Here, momentary possession in a true Mijares situation clearly goes directly to the element of possession. Thus, while the defense may bear the burden of showing substantial evidence in support of a Mijares instruction, the burden should remain on the prosecution to disprove the defense.
Failure to adequately instruct the jury upon matters relating to proof of any element of the charge and/or the prosecution’s burden of proof thereon or failure to adequately instruct upon a defense or defense theory violates the defendant’s state (Art. I, § 15 and § 16) and federal (6th and 14th Amendments) constitutional rights to trial by jury, compulsory process and due process. [See generally, FORECITE PG VII(C).]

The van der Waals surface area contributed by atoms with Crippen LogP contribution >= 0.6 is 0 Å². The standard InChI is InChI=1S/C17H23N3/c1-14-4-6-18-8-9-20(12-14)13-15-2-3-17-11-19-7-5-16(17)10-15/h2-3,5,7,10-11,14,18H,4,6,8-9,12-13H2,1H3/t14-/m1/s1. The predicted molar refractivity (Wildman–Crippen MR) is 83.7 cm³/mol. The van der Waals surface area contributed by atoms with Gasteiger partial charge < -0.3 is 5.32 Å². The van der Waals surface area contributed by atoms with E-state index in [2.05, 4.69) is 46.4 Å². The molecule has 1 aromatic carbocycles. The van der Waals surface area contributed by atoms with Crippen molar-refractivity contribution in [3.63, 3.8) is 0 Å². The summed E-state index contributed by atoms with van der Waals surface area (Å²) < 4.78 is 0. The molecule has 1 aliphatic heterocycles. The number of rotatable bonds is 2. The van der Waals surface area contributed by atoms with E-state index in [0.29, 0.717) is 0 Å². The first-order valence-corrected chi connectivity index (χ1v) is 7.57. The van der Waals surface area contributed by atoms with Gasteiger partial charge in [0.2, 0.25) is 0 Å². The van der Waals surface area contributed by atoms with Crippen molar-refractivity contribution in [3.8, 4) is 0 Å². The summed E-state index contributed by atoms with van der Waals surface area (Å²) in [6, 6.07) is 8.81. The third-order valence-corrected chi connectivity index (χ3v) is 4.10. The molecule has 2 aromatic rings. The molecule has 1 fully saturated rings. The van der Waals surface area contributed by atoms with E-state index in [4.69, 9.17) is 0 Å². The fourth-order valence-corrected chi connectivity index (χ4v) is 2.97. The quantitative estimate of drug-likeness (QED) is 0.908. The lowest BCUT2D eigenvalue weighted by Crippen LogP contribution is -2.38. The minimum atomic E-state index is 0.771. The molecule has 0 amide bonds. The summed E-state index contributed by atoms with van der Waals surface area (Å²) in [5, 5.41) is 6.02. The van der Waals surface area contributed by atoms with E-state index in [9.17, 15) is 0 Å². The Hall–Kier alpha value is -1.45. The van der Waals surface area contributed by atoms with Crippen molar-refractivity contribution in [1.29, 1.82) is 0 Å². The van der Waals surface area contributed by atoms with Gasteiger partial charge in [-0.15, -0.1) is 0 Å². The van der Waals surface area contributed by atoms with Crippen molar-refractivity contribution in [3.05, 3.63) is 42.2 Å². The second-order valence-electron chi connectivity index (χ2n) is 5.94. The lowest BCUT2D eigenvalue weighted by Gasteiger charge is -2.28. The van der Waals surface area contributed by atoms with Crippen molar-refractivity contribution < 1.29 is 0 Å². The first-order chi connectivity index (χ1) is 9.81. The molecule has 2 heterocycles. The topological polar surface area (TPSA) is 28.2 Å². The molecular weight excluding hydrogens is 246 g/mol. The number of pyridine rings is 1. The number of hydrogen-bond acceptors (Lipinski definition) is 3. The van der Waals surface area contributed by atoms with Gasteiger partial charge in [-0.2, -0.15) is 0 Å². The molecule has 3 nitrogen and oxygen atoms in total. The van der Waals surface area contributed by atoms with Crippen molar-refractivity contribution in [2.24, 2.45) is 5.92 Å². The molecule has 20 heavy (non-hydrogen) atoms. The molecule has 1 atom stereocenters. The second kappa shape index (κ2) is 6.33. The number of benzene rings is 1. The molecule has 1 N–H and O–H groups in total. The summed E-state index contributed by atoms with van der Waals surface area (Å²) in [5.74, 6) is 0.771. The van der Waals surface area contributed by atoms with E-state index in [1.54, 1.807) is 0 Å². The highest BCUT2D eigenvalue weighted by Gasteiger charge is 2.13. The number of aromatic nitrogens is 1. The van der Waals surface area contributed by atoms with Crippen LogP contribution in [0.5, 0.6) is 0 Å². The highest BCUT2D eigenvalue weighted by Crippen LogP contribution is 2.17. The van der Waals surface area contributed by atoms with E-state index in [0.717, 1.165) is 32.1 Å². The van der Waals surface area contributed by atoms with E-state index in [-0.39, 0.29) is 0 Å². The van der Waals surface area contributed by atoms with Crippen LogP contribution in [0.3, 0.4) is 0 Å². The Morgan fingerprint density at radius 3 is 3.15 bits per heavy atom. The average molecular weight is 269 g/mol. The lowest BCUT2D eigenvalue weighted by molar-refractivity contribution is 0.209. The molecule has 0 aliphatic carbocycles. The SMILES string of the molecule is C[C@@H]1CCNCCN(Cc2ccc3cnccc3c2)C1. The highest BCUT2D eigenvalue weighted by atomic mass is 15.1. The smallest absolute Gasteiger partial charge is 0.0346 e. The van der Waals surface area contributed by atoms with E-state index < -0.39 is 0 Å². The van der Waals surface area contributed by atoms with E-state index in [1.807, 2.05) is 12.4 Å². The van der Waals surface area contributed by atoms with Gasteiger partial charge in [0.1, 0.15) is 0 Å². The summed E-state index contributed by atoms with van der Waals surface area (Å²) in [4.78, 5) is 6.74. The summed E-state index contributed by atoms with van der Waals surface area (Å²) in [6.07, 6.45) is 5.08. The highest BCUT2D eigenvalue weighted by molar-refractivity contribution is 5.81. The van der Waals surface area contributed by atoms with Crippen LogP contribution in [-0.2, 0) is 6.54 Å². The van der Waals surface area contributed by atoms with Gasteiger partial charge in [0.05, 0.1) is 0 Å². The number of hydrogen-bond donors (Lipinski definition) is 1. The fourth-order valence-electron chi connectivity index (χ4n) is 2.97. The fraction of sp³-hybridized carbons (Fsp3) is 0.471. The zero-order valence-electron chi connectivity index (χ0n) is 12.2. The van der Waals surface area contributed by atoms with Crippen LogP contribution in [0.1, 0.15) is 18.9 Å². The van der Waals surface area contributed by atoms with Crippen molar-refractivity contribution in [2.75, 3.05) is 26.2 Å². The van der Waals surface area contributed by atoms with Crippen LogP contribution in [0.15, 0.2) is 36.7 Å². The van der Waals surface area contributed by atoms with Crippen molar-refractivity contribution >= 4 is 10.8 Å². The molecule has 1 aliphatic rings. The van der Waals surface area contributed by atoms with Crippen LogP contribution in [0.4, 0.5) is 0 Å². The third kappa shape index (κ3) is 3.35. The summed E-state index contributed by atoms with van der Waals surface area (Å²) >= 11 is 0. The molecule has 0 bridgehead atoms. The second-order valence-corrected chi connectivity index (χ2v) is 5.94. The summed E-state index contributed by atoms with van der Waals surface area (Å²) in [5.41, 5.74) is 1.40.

Temporary Possession Defense Applies
Even Though the Contraband Was Abandoned/Discarded
For The Purpose Of Concealment From The Police
ALERT: People v. Martin (2001) 25 C4th 1180, 1192 [108 CR2d 599] approved the version of CJ 12.06 which precludes momentary possession as a defense if control was exercised to prevent seizure by law enforcement. However, the question presented below was never directly addressed nor resolved in Martin. (See People v. Dillon (83) 34 C3d 441, 473-74 [194 CR 390] [cases are not authority for propositions not considered].)
*Modify CJ 12.06 as follows:
[Delete last element precluding temporary possession defense when control is exercised to prevent seizure by law enforcement.]
Points and Authorities
Element four of CJ 12.06 provides that the momentary possession defense does not apply if the contraband was abandoned or discarded for the purpose of concealing it from the police. This principle is contrary to Supreme Court precedent.